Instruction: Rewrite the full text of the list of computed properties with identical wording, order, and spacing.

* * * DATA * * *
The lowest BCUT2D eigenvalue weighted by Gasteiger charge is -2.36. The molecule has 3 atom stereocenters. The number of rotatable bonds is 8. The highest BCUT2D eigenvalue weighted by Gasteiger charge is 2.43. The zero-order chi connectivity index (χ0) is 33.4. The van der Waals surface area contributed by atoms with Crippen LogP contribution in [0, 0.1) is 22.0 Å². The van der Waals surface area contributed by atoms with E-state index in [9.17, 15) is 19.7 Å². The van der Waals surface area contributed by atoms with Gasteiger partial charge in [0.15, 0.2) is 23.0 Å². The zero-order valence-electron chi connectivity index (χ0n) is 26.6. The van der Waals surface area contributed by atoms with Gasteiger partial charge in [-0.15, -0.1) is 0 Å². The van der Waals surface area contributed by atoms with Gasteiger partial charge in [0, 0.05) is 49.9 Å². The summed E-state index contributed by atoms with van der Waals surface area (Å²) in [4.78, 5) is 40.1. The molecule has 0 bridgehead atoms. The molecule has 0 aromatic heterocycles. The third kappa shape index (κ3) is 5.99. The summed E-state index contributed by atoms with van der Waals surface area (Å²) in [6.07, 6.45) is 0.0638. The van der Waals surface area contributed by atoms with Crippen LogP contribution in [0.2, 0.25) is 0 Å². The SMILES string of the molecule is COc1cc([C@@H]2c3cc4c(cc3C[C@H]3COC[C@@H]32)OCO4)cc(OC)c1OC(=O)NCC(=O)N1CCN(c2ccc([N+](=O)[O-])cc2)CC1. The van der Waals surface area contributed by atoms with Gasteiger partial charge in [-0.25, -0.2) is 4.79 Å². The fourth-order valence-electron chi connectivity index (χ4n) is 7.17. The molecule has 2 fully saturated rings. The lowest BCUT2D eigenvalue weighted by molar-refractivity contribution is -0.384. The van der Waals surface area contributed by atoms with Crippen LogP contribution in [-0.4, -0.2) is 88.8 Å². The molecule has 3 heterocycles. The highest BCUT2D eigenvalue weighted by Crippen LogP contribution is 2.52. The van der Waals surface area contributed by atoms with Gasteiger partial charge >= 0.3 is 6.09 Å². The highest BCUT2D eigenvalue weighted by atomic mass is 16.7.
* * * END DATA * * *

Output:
The lowest BCUT2D eigenvalue weighted by Gasteiger charge is -2.36. The molecule has 3 atom stereocenters. The number of rotatable bonds is 8. The highest BCUT2D eigenvalue weighted by Gasteiger charge is 2.43. The zero-order chi connectivity index (χ0) is 33.4. The van der Waals surface area contributed by atoms with Crippen LogP contribution in [0, 0.1) is 22.0 Å². The van der Waals surface area contributed by atoms with E-state index in [9.17, 15) is 19.7 Å². The van der Waals surface area contributed by atoms with Gasteiger partial charge in [0.15, 0.2) is 23.0 Å². The zero-order valence-electron chi connectivity index (χ0n) is 26.6. The van der Waals surface area contributed by atoms with Gasteiger partial charge in [-0.15, -0.1) is 0 Å². The van der Waals surface area contributed by atoms with Gasteiger partial charge in [0, 0.05) is 49.9 Å². The summed E-state index contributed by atoms with van der Waals surface area (Å²) in [4.78, 5) is 40.1. The molecule has 0 bridgehead atoms. The molecule has 0 aromatic heterocycles. The third kappa shape index (κ3) is 5.99. The summed E-state index contributed by atoms with van der Waals surface area (Å²) in [6.07, 6.45) is 0.0638. The van der Waals surface area contributed by atoms with Crippen LogP contribution in [0.2, 0.25) is 0 Å². The SMILES string of the molecule is COc1cc([C@@H]2c3cc4c(cc3C[C@H]3COC[C@@H]32)OCO4)cc(OC)c1OC(=O)NCC(=O)N1CCN(c2ccc([N+](=O)[O-])cc2)CC1. The van der Waals surface area contributed by atoms with Gasteiger partial charge in [-0.25, -0.2) is 4.79 Å². The fourth-order valence-electron chi connectivity index (χ4n) is 7.17. The molecule has 2 fully saturated rings. The lowest BCUT2D eigenvalue weighted by molar-refractivity contribution is -0.384. The van der Waals surface area contributed by atoms with Crippen LogP contribution in [-0.4, -0.2) is 88.8 Å². The molecule has 3 heterocycles. The highest BCUT2D eigenvalue weighted by Crippen LogP contribution is 2.52. The van der Waals surface area contributed by atoms with Gasteiger partial charge >= 0.3 is 6.09 Å². The highest BCUT2D eigenvalue weighted by atomic mass is 16.7.